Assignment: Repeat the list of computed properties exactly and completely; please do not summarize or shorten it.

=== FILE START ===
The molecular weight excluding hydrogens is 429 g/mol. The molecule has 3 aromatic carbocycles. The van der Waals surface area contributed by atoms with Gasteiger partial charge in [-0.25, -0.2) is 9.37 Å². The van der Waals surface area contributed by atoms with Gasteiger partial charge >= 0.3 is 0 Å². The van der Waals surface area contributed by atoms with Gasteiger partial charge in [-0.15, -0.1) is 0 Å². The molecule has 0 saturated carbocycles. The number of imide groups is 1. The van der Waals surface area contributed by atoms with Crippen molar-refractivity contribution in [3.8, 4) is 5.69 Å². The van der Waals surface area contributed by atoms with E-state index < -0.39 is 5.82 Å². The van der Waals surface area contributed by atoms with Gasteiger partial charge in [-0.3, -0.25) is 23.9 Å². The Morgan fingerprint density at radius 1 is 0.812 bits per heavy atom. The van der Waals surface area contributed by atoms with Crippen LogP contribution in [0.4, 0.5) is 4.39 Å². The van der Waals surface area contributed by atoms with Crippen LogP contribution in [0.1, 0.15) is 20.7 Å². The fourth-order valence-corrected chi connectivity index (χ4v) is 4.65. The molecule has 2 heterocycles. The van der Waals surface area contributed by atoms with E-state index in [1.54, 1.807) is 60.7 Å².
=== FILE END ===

The molecular weight excluding hydrogens is 429 g/mol. The molecule has 3 aromatic carbocycles. The van der Waals surface area contributed by atoms with Gasteiger partial charge in [-0.25, -0.2) is 9.37 Å². The van der Waals surface area contributed by atoms with Gasteiger partial charge >= 0.3 is 0 Å². The van der Waals surface area contributed by atoms with Gasteiger partial charge in [-0.15, -0.1) is 0 Å². The molecule has 0 saturated carbocycles. The number of imide groups is 1. The van der Waals surface area contributed by atoms with Crippen molar-refractivity contribution in [3.8, 4) is 5.69 Å². The van der Waals surface area contributed by atoms with E-state index < -0.39 is 5.82 Å². The van der Waals surface area contributed by atoms with Gasteiger partial charge in [-0.3, -0.25) is 23.9 Å². The Morgan fingerprint density at radius 1 is 0.812 bits per heavy atom. The van der Waals surface area contributed by atoms with Crippen LogP contribution in [0.4, 0.5) is 4.39 Å². The van der Waals surface area contributed by atoms with Crippen LogP contribution in [0.1, 0.15) is 20.7 Å². The fourth-order valence-corrected chi connectivity index (χ4v) is 4.65. The molecule has 2 heterocycles. The van der Waals surface area contributed by atoms with E-state index in [1.54, 1.807) is 60.7 Å².